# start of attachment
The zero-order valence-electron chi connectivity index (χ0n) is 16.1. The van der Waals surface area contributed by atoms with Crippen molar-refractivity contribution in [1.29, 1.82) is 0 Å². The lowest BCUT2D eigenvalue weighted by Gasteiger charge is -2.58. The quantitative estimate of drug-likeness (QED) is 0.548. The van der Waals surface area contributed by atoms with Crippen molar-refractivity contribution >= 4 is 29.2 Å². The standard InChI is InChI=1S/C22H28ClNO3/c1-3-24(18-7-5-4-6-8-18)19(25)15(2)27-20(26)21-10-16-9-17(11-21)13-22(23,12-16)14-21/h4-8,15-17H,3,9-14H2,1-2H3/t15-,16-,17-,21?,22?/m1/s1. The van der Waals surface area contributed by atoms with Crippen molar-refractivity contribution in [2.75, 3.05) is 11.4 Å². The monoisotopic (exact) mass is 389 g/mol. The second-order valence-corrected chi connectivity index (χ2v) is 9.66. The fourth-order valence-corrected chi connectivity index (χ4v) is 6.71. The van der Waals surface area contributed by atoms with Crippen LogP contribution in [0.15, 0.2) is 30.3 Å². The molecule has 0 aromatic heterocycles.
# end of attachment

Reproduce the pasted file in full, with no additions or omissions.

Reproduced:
The zero-order valence-electron chi connectivity index (χ0n) is 16.1. The van der Waals surface area contributed by atoms with Crippen molar-refractivity contribution in [1.29, 1.82) is 0 Å². The lowest BCUT2D eigenvalue weighted by Gasteiger charge is -2.58. The quantitative estimate of drug-likeness (QED) is 0.548. The van der Waals surface area contributed by atoms with Crippen molar-refractivity contribution >= 4 is 29.2 Å². The standard InChI is InChI=1S/C22H28ClNO3/c1-3-24(18-7-5-4-6-8-18)19(25)15(2)27-20(26)21-10-16-9-17(11-21)13-22(23,12-16)14-21/h4-8,15-17H,3,9-14H2,1-2H3/t15-,16-,17-,21?,22?/m1/s1. The van der Waals surface area contributed by atoms with Crippen molar-refractivity contribution in [2.75, 3.05) is 11.4 Å². The monoisotopic (exact) mass is 389 g/mol. The second-order valence-corrected chi connectivity index (χ2v) is 9.66. The fourth-order valence-corrected chi connectivity index (χ4v) is 6.71. The van der Waals surface area contributed by atoms with Crippen LogP contribution in [0.15, 0.2) is 30.3 Å². The molecule has 0 aromatic heterocycles.